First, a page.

In coffee shops and town meetings, in VFW halls and right here in this room, the questions are all the same. Will I be able to leave my children a better world than I was given? Will I be able to save enough to send them to college or plan for a secure retirement? Will my job even be there tomorrow? Who will stand up for me in this new world?

In this time of change and uncertainty, these questions are expected - but I want you to know today they are by no means unique. Throughout our history, they have been asked and then answered by Americans who have stood in your shoes and shared your concerns.

In the middle of the last century, on the restless streets of Memphis, it was a group of AFSCME sanitation workers who took up this charge. For years they had served their city without complaint, picking up other people's trash for little pay and even less respect. Passers-by would call them "walking buzzards," and in the segregated South, most were forced to use separate drinking fountains and bathrooms.

But as the civil rights movement gained steam and they watched the marches and saw the boycotts and heard about the passage of voting rights, the workers in Memphis decided that they'd had enough, and in 1968, over 1,000 went on strike.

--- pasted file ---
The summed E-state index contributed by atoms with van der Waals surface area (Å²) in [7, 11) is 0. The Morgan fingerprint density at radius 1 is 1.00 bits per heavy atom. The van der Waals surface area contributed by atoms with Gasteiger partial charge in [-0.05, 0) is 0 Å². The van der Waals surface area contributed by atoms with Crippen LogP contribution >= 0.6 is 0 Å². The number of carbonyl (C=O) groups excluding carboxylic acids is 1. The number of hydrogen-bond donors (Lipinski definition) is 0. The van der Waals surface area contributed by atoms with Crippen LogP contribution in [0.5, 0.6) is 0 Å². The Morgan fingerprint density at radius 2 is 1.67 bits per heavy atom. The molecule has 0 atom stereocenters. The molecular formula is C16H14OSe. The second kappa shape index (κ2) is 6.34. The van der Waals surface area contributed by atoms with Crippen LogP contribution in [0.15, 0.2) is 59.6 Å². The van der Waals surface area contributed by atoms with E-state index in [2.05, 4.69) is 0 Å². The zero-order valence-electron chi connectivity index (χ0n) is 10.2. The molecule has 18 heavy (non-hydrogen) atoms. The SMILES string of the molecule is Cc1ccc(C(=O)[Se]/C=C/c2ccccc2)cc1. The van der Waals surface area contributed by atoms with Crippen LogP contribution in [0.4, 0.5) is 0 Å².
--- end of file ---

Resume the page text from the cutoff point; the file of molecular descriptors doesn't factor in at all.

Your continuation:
Their demands were simple. Recognition of their union. The right to bargain. A few cents more an hour.

But the opposition was fierce. Their vigils were met with handcuffs. Their protests turned back with mace. One march was interrupted by police gunfire and tear gas, and when the smoke cleared, 280 had been arrested, 60 were wounded, and one 16-year old boy lay dead.

And still, the city would not give in.

Now, the workers could have gone home, or they could've gone back to work, or they could've waited for someone else to help them, but they didn't. They kept marching. They drew ministers and high school students and civil rights activists to their cause, and at the beginning of the third straight month, Dr. King himself came down to Memphis.